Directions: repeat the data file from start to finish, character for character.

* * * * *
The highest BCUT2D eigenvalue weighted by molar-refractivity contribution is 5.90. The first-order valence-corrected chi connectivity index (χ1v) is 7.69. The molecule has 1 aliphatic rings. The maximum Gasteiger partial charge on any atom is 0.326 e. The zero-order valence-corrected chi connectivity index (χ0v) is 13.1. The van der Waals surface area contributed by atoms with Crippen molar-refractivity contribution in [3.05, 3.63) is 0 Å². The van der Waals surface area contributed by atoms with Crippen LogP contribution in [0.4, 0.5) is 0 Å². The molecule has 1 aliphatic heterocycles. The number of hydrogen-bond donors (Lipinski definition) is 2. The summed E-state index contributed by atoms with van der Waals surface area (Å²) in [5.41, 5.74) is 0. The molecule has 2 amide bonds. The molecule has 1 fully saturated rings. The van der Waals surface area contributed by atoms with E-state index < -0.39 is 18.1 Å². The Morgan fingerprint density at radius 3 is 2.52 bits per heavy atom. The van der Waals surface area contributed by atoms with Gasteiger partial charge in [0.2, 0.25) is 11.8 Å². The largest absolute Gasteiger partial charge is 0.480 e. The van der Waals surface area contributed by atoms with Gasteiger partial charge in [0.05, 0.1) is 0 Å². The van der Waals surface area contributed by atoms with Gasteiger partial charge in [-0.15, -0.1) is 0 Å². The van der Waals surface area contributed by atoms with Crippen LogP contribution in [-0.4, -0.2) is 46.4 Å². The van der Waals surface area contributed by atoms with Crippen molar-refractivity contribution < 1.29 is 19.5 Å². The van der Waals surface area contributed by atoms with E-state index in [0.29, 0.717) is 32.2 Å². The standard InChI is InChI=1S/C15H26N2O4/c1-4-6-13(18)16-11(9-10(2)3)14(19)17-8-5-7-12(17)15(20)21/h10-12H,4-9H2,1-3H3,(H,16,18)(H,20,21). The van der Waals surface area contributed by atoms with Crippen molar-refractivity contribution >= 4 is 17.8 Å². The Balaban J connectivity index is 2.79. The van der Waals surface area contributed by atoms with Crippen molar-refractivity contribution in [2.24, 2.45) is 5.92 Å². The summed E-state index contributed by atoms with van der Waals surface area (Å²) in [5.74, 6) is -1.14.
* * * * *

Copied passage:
The highest BCUT2D eigenvalue weighted by molar-refractivity contribution is 5.90. The first-order valence-corrected chi connectivity index (χ1v) is 7.69. The molecule has 1 aliphatic rings. The maximum Gasteiger partial charge on any atom is 0.326 e. The zero-order valence-corrected chi connectivity index (χ0v) is 13.1. The van der Waals surface area contributed by atoms with Crippen molar-refractivity contribution in [3.05, 3.63) is 0 Å². The van der Waals surface area contributed by atoms with Crippen LogP contribution in [0.4, 0.5) is 0 Å². The molecule has 1 aliphatic heterocycles. The number of hydrogen-bond donors (Lipinski definition) is 2. The summed E-state index contributed by atoms with van der Waals surface area (Å²) in [5.41, 5.74) is 0. The molecule has 2 amide bonds. The molecule has 1 fully saturated rings. The van der Waals surface area contributed by atoms with E-state index < -0.39 is 18.1 Å². The Morgan fingerprint density at radius 3 is 2.52 bits per heavy atom. The van der Waals surface area contributed by atoms with Gasteiger partial charge in [0.2, 0.25) is 11.8 Å². The largest absolute Gasteiger partial charge is 0.480 e. The van der Waals surface area contributed by atoms with Gasteiger partial charge in [0.05, 0.1) is 0 Å². The van der Waals surface area contributed by atoms with Gasteiger partial charge in [-0.15, -0.1) is 0 Å². The van der Waals surface area contributed by atoms with Crippen LogP contribution in [-0.4, -0.2) is 46.4 Å². The van der Waals surface area contributed by atoms with Crippen molar-refractivity contribution < 1.29 is 19.5 Å². The van der Waals surface area contributed by atoms with E-state index in [0.29, 0.717) is 32.2 Å². The standard InChI is InChI=1S/C15H26N2O4/c1-4-6-13(18)16-11(9-10(2)3)14(19)17-8-5-7-12(17)15(20)21/h10-12H,4-9H2,1-3H3,(H,16,18)(H,20,21). The van der Waals surface area contributed by atoms with Crippen molar-refractivity contribution >= 4 is 17.8 Å². The Balaban J connectivity index is 2.79. The van der Waals surface area contributed by atoms with Crippen molar-refractivity contribution in [2.24, 2.45) is 5.92 Å². The summed E-state index contributed by atoms with van der Waals surface area (Å²) in [5.74, 6) is -1.14.